Definition of Factor of proportionality
1. Noun. The constant value of the ratio of two proportional quantities x and y; usually written y = kx, where k is the factor of proportionality.
Generic synonyms: Constant, Factor
Specialized synonyms: H, Planck's Constant
Lexicographical Neighbors of Factor Of Proportionality
Literary usage of Factor of proportionality
Below you will find example usage of this term as found in modern and/or classical literature:
1. Transactions of the American Institute of Electrical Engineers by American Institute of Electrical Engineers (1914)
"... that is to the tangent of the angle QR P. The loadfactor is then equal to
the tangent of this angle multiplied by a factor of proportionality. ..."
2. Aeronautics: A Class Text by Edwin Bidwell Wilson (1920)
"Not only is it necessary to change a physical quantity from one set of units to
another; it is also important to change a factor of proportionality; ..."
3. Projective Geometry by John Wesley Young, Oswald Veblen (1910)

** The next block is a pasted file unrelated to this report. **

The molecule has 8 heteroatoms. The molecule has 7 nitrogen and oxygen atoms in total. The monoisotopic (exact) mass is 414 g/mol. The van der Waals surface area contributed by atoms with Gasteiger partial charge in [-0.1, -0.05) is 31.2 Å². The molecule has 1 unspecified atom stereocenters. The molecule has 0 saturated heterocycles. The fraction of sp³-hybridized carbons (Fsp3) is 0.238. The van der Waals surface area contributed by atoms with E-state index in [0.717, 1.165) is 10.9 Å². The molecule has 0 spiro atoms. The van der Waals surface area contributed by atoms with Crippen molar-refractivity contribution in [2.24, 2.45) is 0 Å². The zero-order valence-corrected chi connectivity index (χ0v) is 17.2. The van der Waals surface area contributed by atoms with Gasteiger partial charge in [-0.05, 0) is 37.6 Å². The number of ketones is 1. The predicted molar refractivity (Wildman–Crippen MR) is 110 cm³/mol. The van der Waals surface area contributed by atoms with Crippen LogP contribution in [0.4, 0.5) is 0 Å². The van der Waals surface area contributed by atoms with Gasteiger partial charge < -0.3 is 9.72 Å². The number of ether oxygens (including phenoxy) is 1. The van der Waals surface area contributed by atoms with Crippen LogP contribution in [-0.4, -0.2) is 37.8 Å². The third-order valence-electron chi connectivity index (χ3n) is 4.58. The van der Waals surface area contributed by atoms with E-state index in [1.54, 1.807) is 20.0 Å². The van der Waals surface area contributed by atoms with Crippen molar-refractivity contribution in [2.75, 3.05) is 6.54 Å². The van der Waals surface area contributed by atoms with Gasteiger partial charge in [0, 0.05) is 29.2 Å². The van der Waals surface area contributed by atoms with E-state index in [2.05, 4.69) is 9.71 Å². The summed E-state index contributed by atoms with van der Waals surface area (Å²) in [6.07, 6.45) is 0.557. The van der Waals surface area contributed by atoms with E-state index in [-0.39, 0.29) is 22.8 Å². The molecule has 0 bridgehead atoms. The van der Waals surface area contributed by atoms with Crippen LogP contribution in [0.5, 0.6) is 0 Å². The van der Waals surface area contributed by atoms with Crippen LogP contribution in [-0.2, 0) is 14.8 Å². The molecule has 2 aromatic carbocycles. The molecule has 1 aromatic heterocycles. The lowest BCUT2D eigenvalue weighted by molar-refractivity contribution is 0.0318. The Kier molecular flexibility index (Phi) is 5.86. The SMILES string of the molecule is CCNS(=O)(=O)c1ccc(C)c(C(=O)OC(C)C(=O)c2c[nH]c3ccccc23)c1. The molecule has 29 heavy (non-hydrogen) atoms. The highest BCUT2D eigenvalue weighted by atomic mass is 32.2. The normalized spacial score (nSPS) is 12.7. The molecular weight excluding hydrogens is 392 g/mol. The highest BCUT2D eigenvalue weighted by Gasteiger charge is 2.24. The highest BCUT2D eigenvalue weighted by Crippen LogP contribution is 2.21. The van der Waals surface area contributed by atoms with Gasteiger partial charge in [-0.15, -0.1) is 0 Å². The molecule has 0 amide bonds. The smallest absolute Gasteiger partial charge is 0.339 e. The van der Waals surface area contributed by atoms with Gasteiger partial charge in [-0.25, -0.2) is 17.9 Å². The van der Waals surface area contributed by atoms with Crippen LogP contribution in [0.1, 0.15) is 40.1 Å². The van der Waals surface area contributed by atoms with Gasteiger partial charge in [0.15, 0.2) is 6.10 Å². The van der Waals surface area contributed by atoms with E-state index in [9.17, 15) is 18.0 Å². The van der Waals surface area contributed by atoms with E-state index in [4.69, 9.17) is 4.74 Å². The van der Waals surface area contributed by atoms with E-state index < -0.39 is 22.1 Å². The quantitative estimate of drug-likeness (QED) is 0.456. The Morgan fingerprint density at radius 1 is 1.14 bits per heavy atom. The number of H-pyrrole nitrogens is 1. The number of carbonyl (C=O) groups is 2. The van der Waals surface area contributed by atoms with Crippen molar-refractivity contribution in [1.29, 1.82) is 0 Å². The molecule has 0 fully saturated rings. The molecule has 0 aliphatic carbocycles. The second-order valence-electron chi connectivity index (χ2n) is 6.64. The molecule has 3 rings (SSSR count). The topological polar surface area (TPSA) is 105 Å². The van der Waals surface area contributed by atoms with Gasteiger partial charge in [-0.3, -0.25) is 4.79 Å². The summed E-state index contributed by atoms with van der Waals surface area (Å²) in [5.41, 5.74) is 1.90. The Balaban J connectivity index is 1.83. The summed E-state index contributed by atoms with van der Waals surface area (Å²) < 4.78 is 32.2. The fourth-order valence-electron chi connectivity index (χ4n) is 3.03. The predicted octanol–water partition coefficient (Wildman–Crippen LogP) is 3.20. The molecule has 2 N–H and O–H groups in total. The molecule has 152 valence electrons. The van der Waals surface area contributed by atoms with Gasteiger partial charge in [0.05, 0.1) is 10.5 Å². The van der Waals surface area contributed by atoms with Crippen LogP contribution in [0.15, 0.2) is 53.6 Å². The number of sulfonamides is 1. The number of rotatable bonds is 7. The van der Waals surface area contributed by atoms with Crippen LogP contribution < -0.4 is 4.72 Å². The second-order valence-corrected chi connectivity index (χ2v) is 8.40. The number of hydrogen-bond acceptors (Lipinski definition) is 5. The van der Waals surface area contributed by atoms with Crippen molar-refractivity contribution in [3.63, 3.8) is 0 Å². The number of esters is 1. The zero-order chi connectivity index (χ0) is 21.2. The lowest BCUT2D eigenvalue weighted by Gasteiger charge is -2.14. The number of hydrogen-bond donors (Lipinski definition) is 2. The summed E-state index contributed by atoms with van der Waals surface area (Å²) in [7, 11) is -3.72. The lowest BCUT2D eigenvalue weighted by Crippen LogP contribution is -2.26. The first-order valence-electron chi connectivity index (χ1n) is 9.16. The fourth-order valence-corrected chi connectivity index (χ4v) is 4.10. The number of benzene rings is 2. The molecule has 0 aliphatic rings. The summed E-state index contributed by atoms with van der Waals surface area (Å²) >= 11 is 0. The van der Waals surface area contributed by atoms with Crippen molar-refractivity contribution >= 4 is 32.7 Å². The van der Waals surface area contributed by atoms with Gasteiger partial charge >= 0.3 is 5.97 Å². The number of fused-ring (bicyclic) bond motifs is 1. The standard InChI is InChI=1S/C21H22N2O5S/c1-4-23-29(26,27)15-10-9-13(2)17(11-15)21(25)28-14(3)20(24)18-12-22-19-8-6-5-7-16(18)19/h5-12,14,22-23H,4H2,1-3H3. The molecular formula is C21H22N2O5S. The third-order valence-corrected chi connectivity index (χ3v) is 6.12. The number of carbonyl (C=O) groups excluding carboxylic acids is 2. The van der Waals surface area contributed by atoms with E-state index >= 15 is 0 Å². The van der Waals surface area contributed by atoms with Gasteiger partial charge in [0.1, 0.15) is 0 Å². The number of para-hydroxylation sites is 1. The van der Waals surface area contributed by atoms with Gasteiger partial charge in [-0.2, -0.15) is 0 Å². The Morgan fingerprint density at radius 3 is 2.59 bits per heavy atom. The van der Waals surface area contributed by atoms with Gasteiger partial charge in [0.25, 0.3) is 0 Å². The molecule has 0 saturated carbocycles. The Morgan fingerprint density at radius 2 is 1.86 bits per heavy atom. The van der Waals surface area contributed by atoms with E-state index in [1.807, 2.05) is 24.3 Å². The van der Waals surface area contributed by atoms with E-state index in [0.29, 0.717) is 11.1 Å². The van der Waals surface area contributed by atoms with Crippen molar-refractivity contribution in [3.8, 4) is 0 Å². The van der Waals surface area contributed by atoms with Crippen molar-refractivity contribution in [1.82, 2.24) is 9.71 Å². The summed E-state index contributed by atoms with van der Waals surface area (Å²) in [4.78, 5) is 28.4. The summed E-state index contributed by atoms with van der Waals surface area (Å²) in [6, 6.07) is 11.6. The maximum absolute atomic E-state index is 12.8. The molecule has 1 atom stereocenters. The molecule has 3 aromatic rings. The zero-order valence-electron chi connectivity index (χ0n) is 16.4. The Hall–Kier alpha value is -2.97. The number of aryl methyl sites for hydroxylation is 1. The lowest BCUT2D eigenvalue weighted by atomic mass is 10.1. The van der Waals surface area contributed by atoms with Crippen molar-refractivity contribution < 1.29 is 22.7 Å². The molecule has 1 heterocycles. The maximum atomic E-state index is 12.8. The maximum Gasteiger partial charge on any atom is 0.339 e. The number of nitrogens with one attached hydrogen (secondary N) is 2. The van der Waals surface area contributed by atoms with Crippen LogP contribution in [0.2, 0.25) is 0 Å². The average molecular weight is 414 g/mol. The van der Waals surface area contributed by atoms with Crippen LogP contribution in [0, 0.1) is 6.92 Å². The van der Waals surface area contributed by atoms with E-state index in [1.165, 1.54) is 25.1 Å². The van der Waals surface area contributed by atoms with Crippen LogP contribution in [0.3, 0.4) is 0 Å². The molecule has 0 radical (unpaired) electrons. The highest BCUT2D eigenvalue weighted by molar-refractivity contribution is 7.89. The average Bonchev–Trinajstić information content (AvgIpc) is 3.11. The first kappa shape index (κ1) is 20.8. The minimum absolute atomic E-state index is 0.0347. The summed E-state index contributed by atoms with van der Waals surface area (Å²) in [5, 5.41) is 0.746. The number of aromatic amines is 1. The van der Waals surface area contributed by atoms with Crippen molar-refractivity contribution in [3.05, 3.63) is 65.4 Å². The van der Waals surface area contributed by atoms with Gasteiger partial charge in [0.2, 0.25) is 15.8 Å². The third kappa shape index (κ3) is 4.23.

"for the determination of the factor of proportionality p. This equation is called
the characteristic equation of the matrix representing the projectivity. ..."
4. Transactions by American Institute of Electrical Engineers (1914)
"... that is to the tangent of the angle QR P. The loadfactor is then equal to
the tangent of this angle multiplied by a factor of proportionality. ..."
5. College Algebra: With Applications by Ernest Julius Wilczynski (1916)
"Determine the factor of proportionality for a certain kind of wood, if the maximum
safe load for a beam 15 feet long, 3 inches wide, and 6 inches deep is ..."
6. Advanced Calculus: A Text Upon Select Parts of Differential Calculus by Edwin Bidwell Wilson (1912)
"For purposes of analysis the statement x varies as y, or z ас ;/, is written as
эт = in, introducing a constant k called a factor of proportionality to ..."
7. The Theory of Electricity and Magnetism: Being Lectures on Mathematical Physics by Arthur Gordon Webster (1897)
"The factor of proportionality X. is called the conductivity, and its reciprocal
the specific resistance, or resistivity of the conductor. ..."
8. The Realities of Modern Science: An Introduction for the General Reader by John Mills (1919)
"This is known as Joule's Law and is usually expressed as W = Ri2 (5) where R is
a factor of proportionality, known as the resistance. ..."